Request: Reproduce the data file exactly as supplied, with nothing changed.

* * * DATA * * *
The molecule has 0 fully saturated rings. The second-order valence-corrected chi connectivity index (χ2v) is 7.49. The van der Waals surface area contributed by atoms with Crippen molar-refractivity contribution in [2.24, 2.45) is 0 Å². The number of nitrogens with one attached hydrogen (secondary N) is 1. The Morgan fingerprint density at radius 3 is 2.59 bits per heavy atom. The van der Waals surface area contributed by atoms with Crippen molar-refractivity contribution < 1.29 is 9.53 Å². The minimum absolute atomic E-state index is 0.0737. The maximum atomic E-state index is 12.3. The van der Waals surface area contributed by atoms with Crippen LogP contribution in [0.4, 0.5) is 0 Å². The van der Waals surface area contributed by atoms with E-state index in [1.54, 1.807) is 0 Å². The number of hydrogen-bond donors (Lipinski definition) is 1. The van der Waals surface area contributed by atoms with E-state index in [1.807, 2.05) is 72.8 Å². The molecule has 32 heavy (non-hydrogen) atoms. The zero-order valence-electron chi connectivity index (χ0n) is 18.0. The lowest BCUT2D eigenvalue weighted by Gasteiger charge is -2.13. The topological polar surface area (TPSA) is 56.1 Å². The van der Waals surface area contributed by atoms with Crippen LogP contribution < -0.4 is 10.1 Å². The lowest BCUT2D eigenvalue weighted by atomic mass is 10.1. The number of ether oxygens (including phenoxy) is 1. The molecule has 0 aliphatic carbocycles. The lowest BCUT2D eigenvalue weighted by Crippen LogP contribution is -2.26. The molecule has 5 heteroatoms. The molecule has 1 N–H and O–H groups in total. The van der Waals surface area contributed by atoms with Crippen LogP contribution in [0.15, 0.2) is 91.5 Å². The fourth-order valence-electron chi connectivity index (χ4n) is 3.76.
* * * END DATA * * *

The molecule has 0 fully saturated rings. The second-order valence-corrected chi connectivity index (χ2v) is 7.49. The van der Waals surface area contributed by atoms with Crippen molar-refractivity contribution in [2.24, 2.45) is 0 Å². The number of nitrogens with one attached hydrogen (secondary N) is 1. The Morgan fingerprint density at radius 3 is 2.59 bits per heavy atom. The van der Waals surface area contributed by atoms with Crippen molar-refractivity contribution < 1.29 is 9.53 Å². The minimum absolute atomic E-state index is 0.0737. The maximum atomic E-state index is 12.3. The van der Waals surface area contributed by atoms with Crippen LogP contribution in [0.4, 0.5) is 0 Å². The van der Waals surface area contributed by atoms with E-state index in [1.54, 1.807) is 0 Å². The number of hydrogen-bond donors (Lipinski definition) is 1. The van der Waals surface area contributed by atoms with E-state index in [1.807, 2.05) is 72.8 Å². The molecule has 32 heavy (non-hydrogen) atoms. The zero-order valence-electron chi connectivity index (χ0n) is 18.0. The lowest BCUT2D eigenvalue weighted by Gasteiger charge is -2.13. The topological polar surface area (TPSA) is 56.1 Å². The van der Waals surface area contributed by atoms with Crippen LogP contribution < -0.4 is 10.1 Å². The lowest BCUT2D eigenvalue weighted by atomic mass is 10.1. The number of ether oxygens (including phenoxy) is 1. The molecule has 0 aliphatic carbocycles. The lowest BCUT2D eigenvalue weighted by Crippen LogP contribution is -2.26. The molecule has 5 heteroatoms. The molecule has 1 N–H and O–H groups in total. The van der Waals surface area contributed by atoms with Crippen LogP contribution in [0.15, 0.2) is 91.5 Å². The fourth-order valence-electron chi connectivity index (χ4n) is 3.76.